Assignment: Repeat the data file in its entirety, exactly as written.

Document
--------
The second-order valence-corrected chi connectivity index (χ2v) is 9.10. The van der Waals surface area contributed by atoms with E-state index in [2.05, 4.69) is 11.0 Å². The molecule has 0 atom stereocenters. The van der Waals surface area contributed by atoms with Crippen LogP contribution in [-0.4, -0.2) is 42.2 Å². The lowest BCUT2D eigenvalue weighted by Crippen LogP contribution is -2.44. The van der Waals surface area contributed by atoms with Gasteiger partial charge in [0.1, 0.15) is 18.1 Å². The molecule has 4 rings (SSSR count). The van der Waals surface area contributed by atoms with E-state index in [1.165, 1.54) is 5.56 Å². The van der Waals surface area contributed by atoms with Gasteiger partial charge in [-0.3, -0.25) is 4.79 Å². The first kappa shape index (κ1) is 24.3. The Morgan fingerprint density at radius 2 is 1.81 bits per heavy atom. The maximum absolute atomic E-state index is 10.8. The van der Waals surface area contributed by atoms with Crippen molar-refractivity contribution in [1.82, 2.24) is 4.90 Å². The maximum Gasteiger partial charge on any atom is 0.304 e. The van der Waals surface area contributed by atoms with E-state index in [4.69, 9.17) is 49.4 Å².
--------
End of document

The second-order valence-corrected chi connectivity index (χ2v) is 9.10. The van der Waals surface area contributed by atoms with E-state index in [2.05, 4.69) is 11.0 Å². The molecule has 0 atom stereocenters. The van der Waals surface area contributed by atoms with Crippen LogP contribution in [-0.4, -0.2) is 42.2 Å². The lowest BCUT2D eigenvalue weighted by Crippen LogP contribution is -2.44. The van der Waals surface area contributed by atoms with Gasteiger partial charge in [0.1, 0.15) is 18.1 Å². The molecule has 4 rings (SSSR count). The van der Waals surface area contributed by atoms with E-state index in [1.165, 1.54) is 5.56 Å². The van der Waals surface area contributed by atoms with Gasteiger partial charge in [-0.3, -0.25) is 4.79 Å². The first kappa shape index (κ1) is 24.3. The Morgan fingerprint density at radius 2 is 1.81 bits per heavy atom. The maximum absolute atomic E-state index is 10.8. The van der Waals surface area contributed by atoms with Crippen molar-refractivity contribution in [1.82, 2.24) is 4.90 Å². The maximum Gasteiger partial charge on any atom is 0.304 e. The van der Waals surface area contributed by atoms with E-state index in [4.69, 9.17) is 49.4 Å².